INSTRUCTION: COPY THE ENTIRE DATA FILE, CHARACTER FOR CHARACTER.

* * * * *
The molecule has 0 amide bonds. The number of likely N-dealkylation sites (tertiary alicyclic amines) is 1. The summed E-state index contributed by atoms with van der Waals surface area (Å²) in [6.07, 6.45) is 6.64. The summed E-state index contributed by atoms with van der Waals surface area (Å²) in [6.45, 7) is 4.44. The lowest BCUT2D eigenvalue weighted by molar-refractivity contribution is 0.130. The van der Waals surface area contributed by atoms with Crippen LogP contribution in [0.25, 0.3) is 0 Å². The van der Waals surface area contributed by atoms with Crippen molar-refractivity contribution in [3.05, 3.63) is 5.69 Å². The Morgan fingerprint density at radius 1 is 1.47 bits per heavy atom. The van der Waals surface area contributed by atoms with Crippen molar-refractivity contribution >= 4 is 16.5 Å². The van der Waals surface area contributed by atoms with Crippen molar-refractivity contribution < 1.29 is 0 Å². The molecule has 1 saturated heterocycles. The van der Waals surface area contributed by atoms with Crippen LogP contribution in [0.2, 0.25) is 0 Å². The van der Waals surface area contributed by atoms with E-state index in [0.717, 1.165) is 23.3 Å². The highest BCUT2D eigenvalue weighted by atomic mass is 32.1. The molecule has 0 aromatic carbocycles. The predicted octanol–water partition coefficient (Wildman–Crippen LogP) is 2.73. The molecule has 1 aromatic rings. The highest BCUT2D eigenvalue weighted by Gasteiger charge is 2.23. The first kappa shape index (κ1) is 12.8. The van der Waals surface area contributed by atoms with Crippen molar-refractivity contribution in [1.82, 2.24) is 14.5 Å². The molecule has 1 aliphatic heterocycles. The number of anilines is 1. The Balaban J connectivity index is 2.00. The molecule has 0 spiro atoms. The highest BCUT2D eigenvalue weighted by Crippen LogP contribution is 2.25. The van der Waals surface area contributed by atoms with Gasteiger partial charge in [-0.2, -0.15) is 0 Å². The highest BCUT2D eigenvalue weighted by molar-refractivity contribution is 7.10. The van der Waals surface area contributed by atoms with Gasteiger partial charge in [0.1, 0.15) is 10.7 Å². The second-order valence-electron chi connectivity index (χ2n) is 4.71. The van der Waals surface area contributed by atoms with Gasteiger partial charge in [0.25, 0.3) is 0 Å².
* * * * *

The molecule has 0 amide bonds. The number of likely N-dealkylation sites (tertiary alicyclic amines) is 1. The summed E-state index contributed by atoms with van der Waals surface area (Å²) in [6.07, 6.45) is 6.64. The summed E-state index contributed by atoms with van der Waals surface area (Å²) in [6.45, 7) is 4.44. The lowest BCUT2D eigenvalue weighted by molar-refractivity contribution is 0.130. The van der Waals surface area contributed by atoms with Crippen LogP contribution in [0.25, 0.3) is 0 Å². The van der Waals surface area contributed by atoms with Crippen molar-refractivity contribution in [3.05, 3.63) is 5.69 Å². The Morgan fingerprint density at radius 1 is 1.47 bits per heavy atom. The van der Waals surface area contributed by atoms with Crippen molar-refractivity contribution >= 4 is 16.5 Å². The van der Waals surface area contributed by atoms with Crippen molar-refractivity contribution < 1.29 is 0 Å². The molecule has 1 saturated heterocycles. The van der Waals surface area contributed by atoms with Crippen LogP contribution in [0.2, 0.25) is 0 Å². The van der Waals surface area contributed by atoms with E-state index in [0.717, 1.165) is 23.3 Å². The highest BCUT2D eigenvalue weighted by atomic mass is 32.1. The molecule has 0 aromatic carbocycles. The predicted octanol–water partition coefficient (Wildman–Crippen LogP) is 2.73. The molecule has 1 aromatic rings. The highest BCUT2D eigenvalue weighted by Gasteiger charge is 2.23. The first kappa shape index (κ1) is 12.8. The van der Waals surface area contributed by atoms with Crippen molar-refractivity contribution in [1.82, 2.24) is 14.5 Å². The molecule has 1 aliphatic heterocycles. The number of anilines is 1. The Balaban J connectivity index is 2.00. The molecule has 0 spiro atoms. The highest BCUT2D eigenvalue weighted by Crippen LogP contribution is 2.25. The van der Waals surface area contributed by atoms with Gasteiger partial charge in [-0.2, -0.15) is 0 Å². The highest BCUT2D eigenvalue weighted by molar-refractivity contribution is 7.10. The van der Waals surface area contributed by atoms with Gasteiger partial charge in [0.1, 0.15) is 10.7 Å². The second-order valence-electron chi connectivity index (χ2n) is 4.71. The van der Waals surface area contributed by atoms with Gasteiger partial charge in [0.25, 0.3) is 0 Å².